Connor Malin, PhD student, University of Notre Dame, South Bend, Indiana

The stable embedding tower and operadic structures on configuration spaces.

“…I highly recommend reading the work of Kontsevich, a famous mathematical physicist; in particular, his work, Deformation quantization of Poisson manifolds (1997), is probably more relevant to physics than these other things.”

– Connor Malin, Saturday, April 29, 2023 at 11:17 AM

References to Connor Malin within this website:

https://81018.com/universe-numbers/#Mail

https://81018.com/infinitesimal-composites/#History

Third email: Saturday, April 29, 2023 at 10:04 AM

Connor –

Do you happen to know the work of Wenxi Yao, a postdoc at Harvard? Koszul duality of quadratic operads, page 9. It is not dated, but it seems recent.

This morning I am reading the work of Pedro Tamaroff and this is what I said about you all here: https://81018.com/infinitesimal-composites/

I’ll insert it just below. Any updates or corrections?

-Bruce

**History**: On Friday, April 28, 2023 at 6 AM nine pages came up in a search of “infinitesimal composites.” Our first use of the term was posted on April 27, 2023. The first reference that I spotted in ArXiv, The stable embedding tower and operadic structures on configuration spaces (Nov. 2022) was written by Connor Malin, a doctoral candidate at Notre Dame University. I sent him a note asking, “Might you envision your infinitesimal composites to be at or near the Planck scale?” He had introduced Poincare-Koszul operads. Then I discovered the work of Wenxi Yao (Chicago, Harvard) who wrote Koszul duality of quadratic operads (2022-2023) and on page 9 introduces the concept of *infinitesimal composites*.* *Pedro Tamaroff of the Institut für Mathematik, Humboldt-Universität zu Berlin, wrote Algebraic operads, Koszul duality and Gröbner bases: an introduction (2020-2021) and on page 89 defines two types of infinitesimal composites. In 2012 landmark work, Algebraic Operads, Jean-Louis Loday and Bruno Vallette also use the term, *infinitesimal composite*, extensively. In 2011 Patrick Hilger and Norbert Poncin in their work, Lectures on Algebraic Operads (page 71ff), wrote what appears to be the earliest reference to an *infinitesimal composite*.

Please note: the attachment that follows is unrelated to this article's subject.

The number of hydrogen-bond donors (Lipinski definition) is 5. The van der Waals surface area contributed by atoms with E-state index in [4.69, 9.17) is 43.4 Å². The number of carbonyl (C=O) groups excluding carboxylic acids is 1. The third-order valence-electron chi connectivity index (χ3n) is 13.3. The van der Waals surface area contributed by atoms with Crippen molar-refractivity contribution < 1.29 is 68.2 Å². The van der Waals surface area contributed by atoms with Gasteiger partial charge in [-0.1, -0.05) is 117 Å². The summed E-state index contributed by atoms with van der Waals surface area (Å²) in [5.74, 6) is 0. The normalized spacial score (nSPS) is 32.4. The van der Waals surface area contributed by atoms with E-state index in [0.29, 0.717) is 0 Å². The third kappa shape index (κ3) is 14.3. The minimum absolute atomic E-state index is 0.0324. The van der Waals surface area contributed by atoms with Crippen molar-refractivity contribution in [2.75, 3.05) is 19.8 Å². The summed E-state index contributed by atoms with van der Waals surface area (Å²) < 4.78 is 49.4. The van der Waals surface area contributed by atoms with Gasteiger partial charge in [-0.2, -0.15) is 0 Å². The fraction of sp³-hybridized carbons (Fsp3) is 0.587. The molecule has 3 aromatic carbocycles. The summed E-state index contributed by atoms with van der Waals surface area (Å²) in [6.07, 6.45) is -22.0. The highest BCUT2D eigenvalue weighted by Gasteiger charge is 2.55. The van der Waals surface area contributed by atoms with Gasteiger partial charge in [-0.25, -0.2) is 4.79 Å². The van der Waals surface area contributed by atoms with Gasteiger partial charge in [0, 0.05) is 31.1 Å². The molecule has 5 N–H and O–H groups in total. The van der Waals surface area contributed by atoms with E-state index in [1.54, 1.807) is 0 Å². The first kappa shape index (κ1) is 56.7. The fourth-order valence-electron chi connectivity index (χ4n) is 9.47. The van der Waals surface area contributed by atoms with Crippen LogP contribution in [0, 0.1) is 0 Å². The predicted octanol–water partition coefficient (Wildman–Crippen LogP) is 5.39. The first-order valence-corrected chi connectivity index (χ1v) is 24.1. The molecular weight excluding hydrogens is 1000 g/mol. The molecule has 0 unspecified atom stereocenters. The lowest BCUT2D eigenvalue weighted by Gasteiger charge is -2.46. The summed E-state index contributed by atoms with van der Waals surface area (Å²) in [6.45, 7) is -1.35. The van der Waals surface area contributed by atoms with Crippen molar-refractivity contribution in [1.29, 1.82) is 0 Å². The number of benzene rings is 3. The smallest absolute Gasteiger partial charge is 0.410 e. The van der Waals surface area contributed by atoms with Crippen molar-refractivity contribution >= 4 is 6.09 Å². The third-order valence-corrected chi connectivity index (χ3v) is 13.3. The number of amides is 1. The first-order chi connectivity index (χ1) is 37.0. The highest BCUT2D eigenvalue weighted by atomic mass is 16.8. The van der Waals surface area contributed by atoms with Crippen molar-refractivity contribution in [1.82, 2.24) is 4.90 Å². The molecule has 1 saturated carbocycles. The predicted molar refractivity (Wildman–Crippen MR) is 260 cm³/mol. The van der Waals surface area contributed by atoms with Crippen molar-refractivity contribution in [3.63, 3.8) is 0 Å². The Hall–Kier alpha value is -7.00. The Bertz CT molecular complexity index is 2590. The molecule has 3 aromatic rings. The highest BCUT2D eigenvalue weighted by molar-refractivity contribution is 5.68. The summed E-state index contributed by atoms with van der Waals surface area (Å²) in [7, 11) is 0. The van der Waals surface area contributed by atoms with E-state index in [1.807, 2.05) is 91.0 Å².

Second email: Friday, Apr 28, 2023, 6:10 AM

“The term

– Connor Malininfinitesimal compositeis meant to provoke the imagery of inserting a set of elements infinitesimally close to another. This has some amount of interaction with physics in the form of quantum field theories and factorization algebras (the precise connection is through something called the little disks operad), so those would be the places to check for interaction with physics. Unfortunately, I am not so familiar with that area of math/physics, so I am likely not of much help. These objects come up in my research since it turns out that this operations of inserting points infinitesimally close helps us understand manifolds.”

Thanks, Connor. Excellent. We’re off to the races. You now have somebody who will follow all your work!

May I report your answer to my question to others? I have quite a few people around the world who are helping me sort through these conceptual frameworks.

Thanks.

Warmly,

Bruce

First email: Thu, Apr 27, 2023 at 4:59 PM (slightly updated)

Dear Connor:

You used the term, “infinitesimal composites,” in your January 2023 ArXiv article,

The stable embedding tower and operadic structures on configuration spaces.

page 4, paragraph 3. Just a few moments before discovering your article, I had concluded

it was a good description of the Planck scale geometry and the earliest dynamics

within Langlands programs and strings. I thought I had invented a word, so

I checked it out in a search and found eight others who had used the term.

Yours is the first reference I found within ArXiv. Might you envision your infinitesimal

composites to be at or near the Planck scale?

Thanks.

Warmly,

Bruce